While creativity is desired among CEOs, author Josh Linkner says it is in short supply. Itís not fostered at a young age and people are afraid to express creativity in the board room, he told a recent CMA Ontario Strategic Management conference in the Toronto area.
The numbers may tell the story of a business at any given moment, but an organizationís capacity for innovation will write its future, author and entrepreneur Josh Linkner told 300 attendees at CMA Ontarioís Strategic Management conference in Mississauga, Ont.
Large corporations remain vulnerable to startups because they struggle to infuse and nurture creative thinking within their ranks, he said, pointing to Research in Motion, Sears and Blockbuster as examples of brands that have stumbled or failed.
"A survey of 1,500 CEOs asked them to rank what leadership attributes would be needed to succeed and the number one choice was creativity," said Linkner, author of Disciplined Dreaming: A Proven System to Drive Breakthrough Creativity and chief executive officer of venture capital firm, Detroit Venture Partners.
But creativity is in short supply, warned Linkner, who also finds time to be adjunct professor of applied creativity at the University of Michigan, a regular contributor to Inc. Magazine and Fast Company and to play jazz guitar professionally.
The problem is twofold, he said. One, creative thinking is being squeezed out of kids in the school system, teaching them how to study for exams and follow in-the-box structure ó while penalizing those in the workforces whose thinking is outside the box.
"We need to think about creativity much more than we have in the past," he said, arguing more companies will find themselves under fire for market share as nimble startups gain a creative edge and attract attention.
For example, he pointed to Dollar Shave Club, which dared to take on big razor blade brands such as Gillette and Schick when it launched in the spring. Its cheeky sell ó subscribe for between $1 and $9 a month and itíll ship to your door ó via a madcap $4,500 YouTube video landed 17,000 subscribers in seven days.
"At this pace, itís a $60 million a year business," Linkner said. "Instead of competing on price, theyíre competing on imagination. Creativity has become the currency of success. Itís the one factor which cannot be outsourced and the one true sustainable advantage. You canít rely on an operating manual; the world is changing too fast."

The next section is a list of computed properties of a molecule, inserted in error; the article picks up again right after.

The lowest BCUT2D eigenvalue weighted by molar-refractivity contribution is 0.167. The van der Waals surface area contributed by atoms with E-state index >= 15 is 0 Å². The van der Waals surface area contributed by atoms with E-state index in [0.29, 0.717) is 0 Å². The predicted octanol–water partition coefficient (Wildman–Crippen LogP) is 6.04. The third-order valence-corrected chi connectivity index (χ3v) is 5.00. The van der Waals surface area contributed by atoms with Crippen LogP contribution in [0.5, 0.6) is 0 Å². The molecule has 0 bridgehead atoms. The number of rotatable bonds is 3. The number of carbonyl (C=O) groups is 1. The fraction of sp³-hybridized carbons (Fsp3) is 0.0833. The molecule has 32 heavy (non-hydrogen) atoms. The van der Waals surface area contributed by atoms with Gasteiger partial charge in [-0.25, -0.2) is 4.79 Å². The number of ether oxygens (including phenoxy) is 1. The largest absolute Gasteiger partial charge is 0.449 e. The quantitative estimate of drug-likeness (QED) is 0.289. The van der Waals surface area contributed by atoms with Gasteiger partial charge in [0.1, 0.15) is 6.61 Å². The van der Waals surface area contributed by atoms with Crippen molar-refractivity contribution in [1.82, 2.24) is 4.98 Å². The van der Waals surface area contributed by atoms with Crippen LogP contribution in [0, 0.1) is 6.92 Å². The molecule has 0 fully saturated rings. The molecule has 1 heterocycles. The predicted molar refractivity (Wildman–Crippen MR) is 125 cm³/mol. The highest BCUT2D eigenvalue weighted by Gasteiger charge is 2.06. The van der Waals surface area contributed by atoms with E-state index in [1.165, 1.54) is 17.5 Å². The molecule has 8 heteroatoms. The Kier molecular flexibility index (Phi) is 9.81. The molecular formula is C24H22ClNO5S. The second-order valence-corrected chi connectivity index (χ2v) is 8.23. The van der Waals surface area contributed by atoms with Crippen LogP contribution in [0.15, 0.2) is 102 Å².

Linkner, a four-time tech startup entrepreneur, said a Harvard University study found 85 per cent of creativity is fostered by nurturing ó meaning itís a learned skill.
But those who do escape the educational system with creative spark are too often afraid to express their ideas within the corporate world because they quickly discover itís not a rewarded behaviour. In fact, he said, most large corporations imprint a culture of risk avoidance.
Entrepreneurs, however, know that failure is the price of success.
"James Dyson invented a vacuum cleaner and went on to be a billionaire," he said. "But he failed 5,100 times building his prototypes."
What successful companies learn is they must unleash creativity within their organization, and Linkner suggested five steps to that end.
"First," he said, "is getting curious and asking these three questions: Why? What if? And why not? And then ask them again and again."
The process, he said, helps distill the issue to the essentials and provides clarity: "It forces you to challenge conventional wisdom." For example, he pointed to Little MissMatched, which questioned why socks were sold in matched pairs when one always got lost. In reaction, it sells its socks in three and five packs and none match. At $14 a pack itís a hit and again, he said, it is not competing on price but concept.
Two, he said, companies should encourage responsible risk taking. "One company I know celebrates the team and product of the year but also the failure of the year. Another gives out two corporate get-out-of-jail cards. If you go out on a limb and it fails, hand in one of these cards and no questions asked. In fact, theyíre upset at review time if you havenít used both your cards. They want to encourage responsible risk taking."
Third, Linkner said, challenge assumptions. If something has always been traditionally done one way, ask why ó as in why not sell razor blades online?
Fourth, he said, think small. "ITW is a giant manufacturing company with $16 billion in revenue but every time one of its businesses makes $200 million in revenues they slice [the company] in half. Theyíd rather have several small scrappy $100 million businesses than a giant funky bureaucratic mess."
And fifth: "Shatter conventional wisdom." Doveís beauty myth campaign started with a zero budget and an idea from its agency to challenge the way beauty products were sold. Instead of artificial, Photoshopped images, it used real women without makeup and talked about inner beauty. The result was a customer bond that transcended the definition of brand loyalty.
"Let your imagination soar," Linkner said. "Opportunity waits for us all."